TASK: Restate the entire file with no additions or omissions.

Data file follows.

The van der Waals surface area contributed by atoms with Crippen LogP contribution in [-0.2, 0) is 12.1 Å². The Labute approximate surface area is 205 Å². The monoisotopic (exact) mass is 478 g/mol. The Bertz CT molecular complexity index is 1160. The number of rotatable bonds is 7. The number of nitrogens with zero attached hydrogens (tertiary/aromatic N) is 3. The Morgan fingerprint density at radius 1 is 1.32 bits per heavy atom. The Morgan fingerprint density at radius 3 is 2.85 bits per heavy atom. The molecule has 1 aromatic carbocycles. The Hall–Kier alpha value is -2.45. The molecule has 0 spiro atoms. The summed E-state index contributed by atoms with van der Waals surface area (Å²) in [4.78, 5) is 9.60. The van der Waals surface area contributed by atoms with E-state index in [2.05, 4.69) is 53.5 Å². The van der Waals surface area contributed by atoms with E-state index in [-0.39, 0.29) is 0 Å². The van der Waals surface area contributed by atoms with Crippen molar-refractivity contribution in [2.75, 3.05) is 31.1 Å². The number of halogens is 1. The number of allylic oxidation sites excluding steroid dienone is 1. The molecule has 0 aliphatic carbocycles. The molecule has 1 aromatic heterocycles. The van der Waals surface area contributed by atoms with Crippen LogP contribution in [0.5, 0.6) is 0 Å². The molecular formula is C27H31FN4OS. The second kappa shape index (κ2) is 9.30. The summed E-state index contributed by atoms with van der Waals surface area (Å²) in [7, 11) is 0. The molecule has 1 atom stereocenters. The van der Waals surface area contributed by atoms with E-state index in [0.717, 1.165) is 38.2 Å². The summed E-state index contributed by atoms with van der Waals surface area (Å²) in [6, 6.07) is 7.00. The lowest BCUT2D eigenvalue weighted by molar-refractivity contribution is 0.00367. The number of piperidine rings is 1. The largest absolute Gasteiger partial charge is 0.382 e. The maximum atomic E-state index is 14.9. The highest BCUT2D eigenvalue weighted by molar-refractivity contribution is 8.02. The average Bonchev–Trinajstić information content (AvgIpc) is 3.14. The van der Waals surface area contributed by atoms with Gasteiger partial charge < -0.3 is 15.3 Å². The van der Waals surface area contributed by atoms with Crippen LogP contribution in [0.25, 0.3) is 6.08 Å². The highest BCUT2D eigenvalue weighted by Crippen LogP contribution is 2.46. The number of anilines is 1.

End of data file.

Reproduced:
The van der Waals surface area contributed by atoms with Crippen LogP contribution in [-0.2, 0) is 12.1 Å². The Labute approximate surface area is 205 Å². The monoisotopic (exact) mass is 478 g/mol. The Bertz CT molecular complexity index is 1160. The number of rotatable bonds is 7. The number of nitrogens with zero attached hydrogens (tertiary/aromatic N) is 3. The Morgan fingerprint density at radius 1 is 1.32 bits per heavy atom. The Morgan fingerprint density at radius 3 is 2.85 bits per heavy atom. The molecule has 1 aromatic carbocycles. The Hall–Kier alpha value is -2.45. The molecule has 0 spiro atoms. The summed E-state index contributed by atoms with van der Waals surface area (Å²) in [4.78, 5) is 9.60. The van der Waals surface area contributed by atoms with E-state index in [2.05, 4.69) is 53.5 Å². The van der Waals surface area contributed by atoms with E-state index in [-0.39, 0.29) is 0 Å². The van der Waals surface area contributed by atoms with Crippen molar-refractivity contribution in [2.75, 3.05) is 31.1 Å². The number of halogens is 1. The number of allylic oxidation sites excluding steroid dienone is 1. The molecule has 0 aliphatic carbocycles. The molecule has 1 aromatic heterocycles. The van der Waals surface area contributed by atoms with Crippen LogP contribution in [0.5, 0.6) is 0 Å². The molecular formula is C27H31FN4OS. The second kappa shape index (κ2) is 9.30. The summed E-state index contributed by atoms with van der Waals surface area (Å²) in [7, 11) is 0. The molecule has 1 atom stereocenters. The van der Waals surface area contributed by atoms with E-state index in [0.717, 1.165) is 38.2 Å². The summed E-state index contributed by atoms with van der Waals surface area (Å²) in [6, 6.07) is 7.00. The lowest BCUT2D eigenvalue weighted by molar-refractivity contribution is 0.00367. The number of piperidine rings is 1. The largest absolute Gasteiger partial charge is 0.382 e. The maximum atomic E-state index is 14.9. The highest BCUT2D eigenvalue weighted by molar-refractivity contribution is 8.02. The average Bonchev–Trinajstić information content (AvgIpc) is 3.14. The van der Waals surface area contributed by atoms with Gasteiger partial charge < -0.3 is 15.3 Å². The van der Waals surface area contributed by atoms with Crippen LogP contribution in [0.25, 0.3) is 6.08 Å². The highest BCUT2D eigenvalue weighted by Crippen LogP contribution is 2.46. The number of anilines is 1.